2. Listen to the meditation. You can either listen to someone else read the meditation script, or make a recording you can listen to at any time. In fact, listening to affirmations in your own voice is highly effective for personal transformation.
  3. Write the meditation. Simply write the meditation script by hand in a notebook.

So which method is the most effective? I would say writing the meditation is the most effective because you’re applying several senses to assimilate the meditation—sight, touch, and hearing (if you verbalize it as you read and write it). In general, the more senses you apply, the more the affirmations of the meditation will be imprinted into your subconscious mind.

What I would recommend is that you write the meditation by hand for about 10 to 15 minutes per day. You are welcome to do it longer if you want. You probably won’t get through the entire script in that time, so just write as much as you can during the allotted time, and then pick up where you left off in your next session.

Though you’ll see results in just a few days, it’s important to continue doing the meditation consistently for at least a couple of months in order for the changes to become permanent.

Self-Compassion Meditation Script

Here is the self-compassion meditation script:

As I continue on my journey through life, I am becoming an evolved human being. There is a beautiful person within me wanting to emerge. May I allow this wonderful person to shine through, and see him/her each time I look into the mirror.

What I Deserve

I am aware that I deserve unconditional love and compassion. May I be loving, kind, and compassionate toward myself. May I be happy and joyful. May I be peaceful and free from mental, emotional, and physical suffering. May I live long, and have healthy loving relationships.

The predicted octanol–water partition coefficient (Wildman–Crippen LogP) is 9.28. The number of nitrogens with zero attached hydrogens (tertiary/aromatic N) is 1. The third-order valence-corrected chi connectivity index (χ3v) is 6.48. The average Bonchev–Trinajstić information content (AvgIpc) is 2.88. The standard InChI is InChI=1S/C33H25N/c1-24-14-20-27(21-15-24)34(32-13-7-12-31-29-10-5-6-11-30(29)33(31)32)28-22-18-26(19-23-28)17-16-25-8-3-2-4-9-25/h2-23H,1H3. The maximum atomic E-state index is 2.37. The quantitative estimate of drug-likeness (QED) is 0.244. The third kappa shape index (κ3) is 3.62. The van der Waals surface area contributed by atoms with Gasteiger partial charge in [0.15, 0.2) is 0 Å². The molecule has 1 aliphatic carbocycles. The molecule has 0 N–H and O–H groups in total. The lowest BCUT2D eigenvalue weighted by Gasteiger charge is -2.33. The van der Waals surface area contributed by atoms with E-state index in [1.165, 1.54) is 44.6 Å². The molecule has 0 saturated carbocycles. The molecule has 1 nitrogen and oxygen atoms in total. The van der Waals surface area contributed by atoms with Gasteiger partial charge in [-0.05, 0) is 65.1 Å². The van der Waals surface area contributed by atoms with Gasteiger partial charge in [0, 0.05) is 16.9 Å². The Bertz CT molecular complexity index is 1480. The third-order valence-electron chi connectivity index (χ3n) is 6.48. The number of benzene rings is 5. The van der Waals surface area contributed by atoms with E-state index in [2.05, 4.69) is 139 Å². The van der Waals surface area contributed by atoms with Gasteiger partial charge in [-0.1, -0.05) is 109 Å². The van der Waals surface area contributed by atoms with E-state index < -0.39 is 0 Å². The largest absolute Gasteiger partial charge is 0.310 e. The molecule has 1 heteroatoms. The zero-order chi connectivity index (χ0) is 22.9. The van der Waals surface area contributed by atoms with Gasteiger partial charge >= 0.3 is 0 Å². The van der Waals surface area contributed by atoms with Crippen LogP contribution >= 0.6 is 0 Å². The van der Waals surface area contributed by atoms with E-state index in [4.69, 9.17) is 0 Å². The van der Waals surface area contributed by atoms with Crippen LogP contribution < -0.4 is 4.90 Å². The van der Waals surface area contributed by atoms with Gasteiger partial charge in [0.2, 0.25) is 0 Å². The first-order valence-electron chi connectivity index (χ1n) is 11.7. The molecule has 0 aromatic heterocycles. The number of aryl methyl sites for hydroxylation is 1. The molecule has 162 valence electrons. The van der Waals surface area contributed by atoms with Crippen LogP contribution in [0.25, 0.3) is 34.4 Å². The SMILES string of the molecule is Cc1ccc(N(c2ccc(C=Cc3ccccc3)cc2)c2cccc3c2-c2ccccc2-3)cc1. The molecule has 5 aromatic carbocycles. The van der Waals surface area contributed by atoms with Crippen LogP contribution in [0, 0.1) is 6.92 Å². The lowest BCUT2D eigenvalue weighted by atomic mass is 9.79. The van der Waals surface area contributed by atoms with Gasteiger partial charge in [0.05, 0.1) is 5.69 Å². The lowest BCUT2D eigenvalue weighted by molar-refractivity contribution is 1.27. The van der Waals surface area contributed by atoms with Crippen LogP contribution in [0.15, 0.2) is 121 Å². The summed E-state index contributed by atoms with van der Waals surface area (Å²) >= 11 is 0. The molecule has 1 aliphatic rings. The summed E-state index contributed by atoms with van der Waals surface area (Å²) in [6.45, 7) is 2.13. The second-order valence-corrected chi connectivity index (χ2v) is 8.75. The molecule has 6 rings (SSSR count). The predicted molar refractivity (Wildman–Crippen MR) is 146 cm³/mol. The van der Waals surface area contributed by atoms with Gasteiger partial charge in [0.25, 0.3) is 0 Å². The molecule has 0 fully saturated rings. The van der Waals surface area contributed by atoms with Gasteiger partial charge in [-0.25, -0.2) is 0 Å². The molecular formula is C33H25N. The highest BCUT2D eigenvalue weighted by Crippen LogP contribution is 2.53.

Forgiving Myself

I am aware that as a human being, I am fallible, and so are the other people in my life. May I be forgiving of my own mistakes, as well as those of others. May I see my mistakes as opportunities to learn and grow. May I be patient and understanding.

Caring for My Body

As I develop compassion for myself, I will take good care of my body. May I learn which foods and nutrients nourish my body and mind, and lead to optimal health, performance, and longevity. May I have the strength to make healthy choices in my diet in order to realize good health.

I will rejoice in my successes, and will not feel guilt, shame, or remorse over minor lapses.

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May I incorporate sufficient physical activity into my daily routine to promote physical, mental, and emotional well-being. May I be mindful of substances such as alcohol, tobacco, unnecessary medications, and other substances that are obstacles to my personal growth, and have the strength and courage to let them go.

Caring for My Mind

I am aware that a peaceful mind is the key to good mental and emotional health. May I develop that peaceful mind through meditation, and living mindfully in the present moment. May I cultivate a quiet and peaceful environment, so it allows my mind to calm down naturally.